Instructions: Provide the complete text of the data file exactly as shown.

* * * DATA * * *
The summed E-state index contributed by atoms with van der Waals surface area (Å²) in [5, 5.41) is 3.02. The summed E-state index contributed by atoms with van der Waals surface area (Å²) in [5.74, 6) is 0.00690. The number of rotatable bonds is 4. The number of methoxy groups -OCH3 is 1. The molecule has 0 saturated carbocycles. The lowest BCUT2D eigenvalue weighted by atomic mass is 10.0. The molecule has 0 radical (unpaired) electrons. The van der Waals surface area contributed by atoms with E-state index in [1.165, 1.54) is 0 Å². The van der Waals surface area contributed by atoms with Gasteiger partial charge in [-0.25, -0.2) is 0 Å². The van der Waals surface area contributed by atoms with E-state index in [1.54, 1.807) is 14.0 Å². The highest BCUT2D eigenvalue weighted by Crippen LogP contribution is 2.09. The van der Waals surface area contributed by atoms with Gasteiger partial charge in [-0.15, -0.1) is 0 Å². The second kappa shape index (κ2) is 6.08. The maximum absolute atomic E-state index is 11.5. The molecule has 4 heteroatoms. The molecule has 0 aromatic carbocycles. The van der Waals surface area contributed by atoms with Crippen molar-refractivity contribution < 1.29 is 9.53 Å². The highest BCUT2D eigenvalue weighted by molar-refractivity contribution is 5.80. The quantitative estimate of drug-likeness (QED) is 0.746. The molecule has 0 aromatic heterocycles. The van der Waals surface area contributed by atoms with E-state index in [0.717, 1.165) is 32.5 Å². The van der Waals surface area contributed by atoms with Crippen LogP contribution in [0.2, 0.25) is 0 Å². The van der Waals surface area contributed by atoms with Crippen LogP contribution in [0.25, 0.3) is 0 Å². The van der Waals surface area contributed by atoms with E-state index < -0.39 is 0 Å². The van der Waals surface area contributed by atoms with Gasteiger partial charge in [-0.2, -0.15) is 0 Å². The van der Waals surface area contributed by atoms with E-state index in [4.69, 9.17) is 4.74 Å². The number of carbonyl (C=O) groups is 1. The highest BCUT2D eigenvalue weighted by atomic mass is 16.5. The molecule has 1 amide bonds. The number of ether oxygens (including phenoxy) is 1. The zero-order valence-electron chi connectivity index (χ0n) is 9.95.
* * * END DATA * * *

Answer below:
The summed E-state index contributed by atoms with van der Waals surface area (Å²) in [5, 5.41) is 3.02. The summed E-state index contributed by atoms with van der Waals surface area (Å²) in [5.74, 6) is 0.00690. The number of rotatable bonds is 4. The number of methoxy groups -OCH3 is 1. The molecule has 0 saturated carbocycles. The lowest BCUT2D eigenvalue weighted by atomic mass is 10.0. The molecule has 0 radical (unpaired) electrons. The van der Waals surface area contributed by atoms with E-state index in [1.165, 1.54) is 0 Å². The van der Waals surface area contributed by atoms with Gasteiger partial charge in [-0.25, -0.2) is 0 Å². The van der Waals surface area contributed by atoms with E-state index in [1.54, 1.807) is 14.0 Å². The highest BCUT2D eigenvalue weighted by Crippen LogP contribution is 2.09. The van der Waals surface area contributed by atoms with Gasteiger partial charge in [-0.15, -0.1) is 0 Å². The second kappa shape index (κ2) is 6.08. The maximum absolute atomic E-state index is 11.5. The molecule has 4 heteroatoms. The molecule has 0 aromatic carbocycles. The van der Waals surface area contributed by atoms with Crippen molar-refractivity contribution < 1.29 is 9.53 Å². The highest BCUT2D eigenvalue weighted by molar-refractivity contribution is 5.80. The quantitative estimate of drug-likeness (QED) is 0.746. The molecule has 0 aromatic heterocycles. The van der Waals surface area contributed by atoms with E-state index in [0.717, 1.165) is 32.5 Å². The van der Waals surface area contributed by atoms with Crippen LogP contribution in [0.2, 0.25) is 0 Å². The van der Waals surface area contributed by atoms with Crippen LogP contribution in [0.25, 0.3) is 0 Å². The van der Waals surface area contributed by atoms with E-state index < -0.39 is 0 Å². The van der Waals surface area contributed by atoms with Gasteiger partial charge in [-0.2, -0.15) is 0 Å². The van der Waals surface area contributed by atoms with E-state index in [4.69, 9.17) is 4.74 Å². The number of carbonyl (C=O) groups is 1. The highest BCUT2D eigenvalue weighted by atomic mass is 16.5. The molecule has 1 amide bonds. The number of ether oxygens (including phenoxy) is 1. The zero-order valence-electron chi connectivity index (χ0n) is 9.95.